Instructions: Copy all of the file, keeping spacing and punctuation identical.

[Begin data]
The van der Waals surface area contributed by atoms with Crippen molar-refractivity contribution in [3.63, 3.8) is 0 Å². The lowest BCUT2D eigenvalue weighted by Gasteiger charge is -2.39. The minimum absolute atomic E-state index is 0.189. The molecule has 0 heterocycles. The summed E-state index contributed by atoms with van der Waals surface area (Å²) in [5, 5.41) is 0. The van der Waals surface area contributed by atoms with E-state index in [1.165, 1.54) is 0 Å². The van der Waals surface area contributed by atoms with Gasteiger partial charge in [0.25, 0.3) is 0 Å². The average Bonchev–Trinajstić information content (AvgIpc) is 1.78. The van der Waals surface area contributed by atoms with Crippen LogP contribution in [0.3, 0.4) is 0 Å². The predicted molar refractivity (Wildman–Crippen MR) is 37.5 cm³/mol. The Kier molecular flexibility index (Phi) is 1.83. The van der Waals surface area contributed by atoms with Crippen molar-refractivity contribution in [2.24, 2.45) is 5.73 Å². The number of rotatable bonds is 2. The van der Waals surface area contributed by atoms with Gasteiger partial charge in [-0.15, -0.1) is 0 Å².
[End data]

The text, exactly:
The van der Waals surface area contributed by atoms with Crippen molar-refractivity contribution in [3.63, 3.8) is 0 Å². The lowest BCUT2D eigenvalue weighted by Gasteiger charge is -2.39. The minimum absolute atomic E-state index is 0.189. The molecule has 0 heterocycles. The summed E-state index contributed by atoms with van der Waals surface area (Å²) in [5, 5.41) is 0. The van der Waals surface area contributed by atoms with E-state index in [1.165, 1.54) is 0 Å². The van der Waals surface area contributed by atoms with Gasteiger partial charge in [0.25, 0.3) is 0 Å². The average Bonchev–Trinajstić information content (AvgIpc) is 1.78. The van der Waals surface area contributed by atoms with Crippen LogP contribution in [0.3, 0.4) is 0 Å². The predicted molar refractivity (Wildman–Crippen MR) is 37.5 cm³/mol. The Kier molecular flexibility index (Phi) is 1.83. The van der Waals surface area contributed by atoms with Crippen molar-refractivity contribution in [2.24, 2.45) is 5.73 Å². The number of rotatable bonds is 2. The van der Waals surface area contributed by atoms with Gasteiger partial charge in [-0.15, -0.1) is 0 Å².